3

Adaptation of colour perception through dynamic ICC profile modification : a thesis presented in partial fulfilment of the requirements for the degree of Doctor of Philosophy in Computer Science at Massey University, Albany (Auckland), New Zealand

Kloss, Guy Kristoffer January 2010 (has links)
Digital colour cameras are dramatically falling in price, making them a ordable for ubiquitous appliances in many applications. Change in colour perception with changing light conditions induce errors that may escape a user's awareness. Colour constancy algorithms are based on inferring light properties (usually the white point) to correct colour. Other attempts using more data for colour correction such as (ICC based) colour management characterise a capturing device under given conditions through an input device pro le. This pro le can be applied to correct for deviating colour perception. But this pro le is only valid for the speci c conditions at the time of the characterisation, but fails with changes in light. This research presents a solution to the problem of long time observations with changes in the scene's illumination for common natural (overcast or clear, blue sky) and arti cial sources (incandescent or uorescent lamps). Colour measurements for colour based reasoning need to be represented in a robustly de ned way. One such suitable and well de ned description is given by the CIE LAB colour space, a device-independent, visually linearised colour description. Colour transformations using ICC pro le are also based on CIE colour descriptions. Therefore, also the corrective colour processing has been based on ICC based colour management. To verify the viability of CIE LAB based corrective colour processing colour constancy algorithms (White Patch Retinex and Grey World Assumption) have been modi ed to operate on L a b colour tuples. Results were compared visually and numerically (using colour indexing) against those using the same algorithms operating on RGB colour tuples. We can take advantage of the fact that we are dealing with image streams over time, adding another dimension usable for analysis. A solution to the problem of slowly changing light conditions in scenes with a static camera perspective is presented. It takes advantage of the small (frame-to-frame) changes in appearance of colour within the scene over time. Reoccurring objects or (background) areas of the scene are tracked to gather data points for an analysis. As a result, a suitable colour space distortion model has been devised through a rst order Taylor approximation (a ne transformation). By performing a multidimensional linear regression analysis on the tracked data points, parameterisations for the a ne transformations were derived. Finally, the device pro le is updated by amalgamating the corrections from the model into the ICC pro le for a single, comprehensive transformation. Following applications of the ICC based colour pro les are very fast and can be used in real-time with the camera's capturing frame rate (for current normal web cameras and low spec desktop computers). As light conditions usually change on a much slower time scale than the capturing rate of a camera, the computationally expensive pro le adaptation generally showed to be usable for many frames. The goal was to set out and nd a solution for consistent colour capturing using digital cameras, which is capable of coping with changing light conditions. Theoretical backgrounds and strategies for such a system have been devised and implemented successfully.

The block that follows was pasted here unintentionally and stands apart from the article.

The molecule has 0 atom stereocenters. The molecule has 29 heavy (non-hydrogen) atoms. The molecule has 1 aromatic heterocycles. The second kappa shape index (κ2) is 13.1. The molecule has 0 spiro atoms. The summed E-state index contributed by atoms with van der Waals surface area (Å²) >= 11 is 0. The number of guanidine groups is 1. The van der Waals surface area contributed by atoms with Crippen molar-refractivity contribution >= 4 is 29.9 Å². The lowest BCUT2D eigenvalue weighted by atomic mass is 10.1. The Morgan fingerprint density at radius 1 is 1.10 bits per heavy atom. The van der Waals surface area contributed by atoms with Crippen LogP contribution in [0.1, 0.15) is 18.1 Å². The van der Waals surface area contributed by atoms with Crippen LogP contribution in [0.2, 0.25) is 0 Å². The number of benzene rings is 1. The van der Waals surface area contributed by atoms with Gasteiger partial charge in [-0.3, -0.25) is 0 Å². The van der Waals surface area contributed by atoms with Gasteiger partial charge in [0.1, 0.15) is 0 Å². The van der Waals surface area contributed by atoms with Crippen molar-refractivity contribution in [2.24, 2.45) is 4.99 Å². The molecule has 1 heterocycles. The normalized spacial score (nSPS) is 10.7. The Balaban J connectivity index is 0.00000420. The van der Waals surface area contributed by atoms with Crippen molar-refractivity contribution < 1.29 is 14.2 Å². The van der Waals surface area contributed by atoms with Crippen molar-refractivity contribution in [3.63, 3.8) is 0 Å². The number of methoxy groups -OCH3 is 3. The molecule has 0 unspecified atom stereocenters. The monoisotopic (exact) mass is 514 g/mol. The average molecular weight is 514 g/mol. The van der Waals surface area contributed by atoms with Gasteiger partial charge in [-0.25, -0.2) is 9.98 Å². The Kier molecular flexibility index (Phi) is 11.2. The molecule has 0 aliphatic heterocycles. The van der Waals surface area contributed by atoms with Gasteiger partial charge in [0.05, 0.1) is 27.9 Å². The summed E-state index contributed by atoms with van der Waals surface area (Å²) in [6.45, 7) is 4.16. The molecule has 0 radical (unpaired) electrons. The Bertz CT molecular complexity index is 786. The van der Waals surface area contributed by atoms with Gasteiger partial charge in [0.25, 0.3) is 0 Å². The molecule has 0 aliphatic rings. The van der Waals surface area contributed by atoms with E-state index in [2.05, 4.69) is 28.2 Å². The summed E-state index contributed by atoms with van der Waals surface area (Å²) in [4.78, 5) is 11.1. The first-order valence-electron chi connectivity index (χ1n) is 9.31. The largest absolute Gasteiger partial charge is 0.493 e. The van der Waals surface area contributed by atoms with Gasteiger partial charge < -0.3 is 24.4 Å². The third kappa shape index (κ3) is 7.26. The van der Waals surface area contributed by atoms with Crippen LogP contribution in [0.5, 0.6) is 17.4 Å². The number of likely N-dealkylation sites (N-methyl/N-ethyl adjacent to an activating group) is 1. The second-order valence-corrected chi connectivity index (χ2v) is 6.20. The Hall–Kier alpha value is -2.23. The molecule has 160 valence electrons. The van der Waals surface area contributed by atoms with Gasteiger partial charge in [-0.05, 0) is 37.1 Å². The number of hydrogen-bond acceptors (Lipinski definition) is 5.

4

Adaptation of colour perception through dynamic ICC profile modification : a thesis presented in partial fulfilment of the requirements for the degree of Doctor of Philosophy in Computer Science at Massey University, Albany (Auckland), New Zealand